A Moveable Feast
The famed Floating Green at the Coeur d’Alene Resort in Idaho is truly one of a kind
Is the 17th at TPC Sawgrass not enough of a challenge for you? If that’s the case, you may want to head to northern Idaho and try your luck at Coeur a’Alene Resort’s 14th hole, which features the world’s only moveable floating green.
This aquatic highlight of the par-71, 6,803-yard layout—built in 1991 on the site of a former sawmill—was the brainchild of resort owner Duane Hagadone. A 2,500-square-foot, 22,000-ton design, the putting surface sits atop an intricate barge-like structure. Underwater steel cables, seven-eighths of an inch in diameter, keep the green firmly in place and can be retracted or played out from a subterranean control room. With the click of a button, the hole’s distance can be adjusted anywhere from 100 yards to 270 yards (the norm is 140 to 170). Resort guests playing multiple rounds can’t rest on their laurels: The length of the hole is changed daily.
The backdrop for this extra-buoyant tee shot is equally impressive. The green (plus its two bunkers and three pine trees) floats atop beautiful Lake Coeur d’Alene, the second-largest lake in northern Idaho, at over 26 miles long. In the winter, bald eagles migrate to the lake to feed on spawning salmon, an event that attracts hordes of tourists.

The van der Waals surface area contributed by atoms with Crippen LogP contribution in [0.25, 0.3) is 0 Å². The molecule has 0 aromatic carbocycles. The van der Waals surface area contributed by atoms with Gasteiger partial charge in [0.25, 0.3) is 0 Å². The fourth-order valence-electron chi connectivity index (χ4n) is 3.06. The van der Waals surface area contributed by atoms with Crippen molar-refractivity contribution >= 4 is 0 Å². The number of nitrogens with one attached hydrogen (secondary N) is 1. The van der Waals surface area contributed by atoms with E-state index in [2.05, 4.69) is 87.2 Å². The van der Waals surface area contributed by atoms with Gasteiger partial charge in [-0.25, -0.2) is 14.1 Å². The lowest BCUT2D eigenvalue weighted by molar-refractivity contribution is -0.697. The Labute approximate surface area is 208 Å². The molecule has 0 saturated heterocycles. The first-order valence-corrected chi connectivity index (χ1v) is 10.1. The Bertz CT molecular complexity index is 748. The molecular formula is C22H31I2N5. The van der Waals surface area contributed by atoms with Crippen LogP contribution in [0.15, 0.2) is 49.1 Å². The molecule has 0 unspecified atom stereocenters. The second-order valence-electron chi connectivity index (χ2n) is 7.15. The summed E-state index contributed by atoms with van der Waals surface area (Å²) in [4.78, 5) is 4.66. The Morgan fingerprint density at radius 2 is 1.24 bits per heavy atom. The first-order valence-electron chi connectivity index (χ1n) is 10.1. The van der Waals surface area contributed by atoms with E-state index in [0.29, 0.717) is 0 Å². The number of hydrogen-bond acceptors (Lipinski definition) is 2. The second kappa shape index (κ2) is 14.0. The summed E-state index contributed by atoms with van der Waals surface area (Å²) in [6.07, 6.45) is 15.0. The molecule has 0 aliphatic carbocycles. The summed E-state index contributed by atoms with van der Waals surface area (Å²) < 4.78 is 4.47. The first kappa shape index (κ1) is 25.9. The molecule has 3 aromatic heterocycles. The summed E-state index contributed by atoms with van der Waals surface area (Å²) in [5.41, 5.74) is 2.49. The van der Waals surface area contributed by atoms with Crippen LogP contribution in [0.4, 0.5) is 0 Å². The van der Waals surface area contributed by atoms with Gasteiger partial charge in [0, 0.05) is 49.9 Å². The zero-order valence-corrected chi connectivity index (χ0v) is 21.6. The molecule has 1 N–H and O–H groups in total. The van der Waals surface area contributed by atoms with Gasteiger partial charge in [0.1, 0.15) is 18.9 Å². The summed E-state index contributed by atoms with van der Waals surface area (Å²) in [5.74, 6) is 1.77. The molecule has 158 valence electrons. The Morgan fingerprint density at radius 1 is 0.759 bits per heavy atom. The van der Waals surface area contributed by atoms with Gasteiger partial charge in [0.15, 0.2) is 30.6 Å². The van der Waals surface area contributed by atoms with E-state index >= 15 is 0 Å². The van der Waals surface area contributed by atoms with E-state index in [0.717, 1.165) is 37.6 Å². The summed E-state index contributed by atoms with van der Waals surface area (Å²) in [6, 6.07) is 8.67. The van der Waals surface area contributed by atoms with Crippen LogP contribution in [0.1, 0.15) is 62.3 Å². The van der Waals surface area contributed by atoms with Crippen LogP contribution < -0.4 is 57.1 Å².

Visitors can also spot the occasional eagle in the warmer months. Since the course’s opening in 1991, there have been 63 holes-in-one on the 14th. Many more folks, however, experience failure than success on the hole, as between 20,000 and 30,000 golf balls are fished from the lake every year. Regardless of where your ball ends up, you are assured of leaving with a memento: Every golfer who completes the 14th hole receives a signed certificate of achievement.
Merely arriving at the green feels like a small achievement in its itself. Unlike at TPC Sawgrass, Coeur d’Alene golfers cannot simply walk to the putting surface. Instead, a Coast Guard-certified captain ferries players across on a six-passenger boat, optimistically named “Putter.” (Crossing times range from one to three minutes, depending on green location.)
Rounds at Coeur d’Alene Resort start at $75. Visitors can get a taste of what’s to come at the driving range, where floating balls are hit out onto the lake. Extra-nervous golfers can ease their minds with complimentary pre-round massages. The resort, which features a 338-room hotel, also has kayaking, jet skiing, and paddle boarding on offer après golf.
But the one-of-a-kind 14th hole is what the Coeur d’Alene Resort is best known for. It’s an incredible golf bucket list item—and an ideal way for landlubber golfers to get their sea legs.
Photo credits: Courtesy Couer d'Alene Resort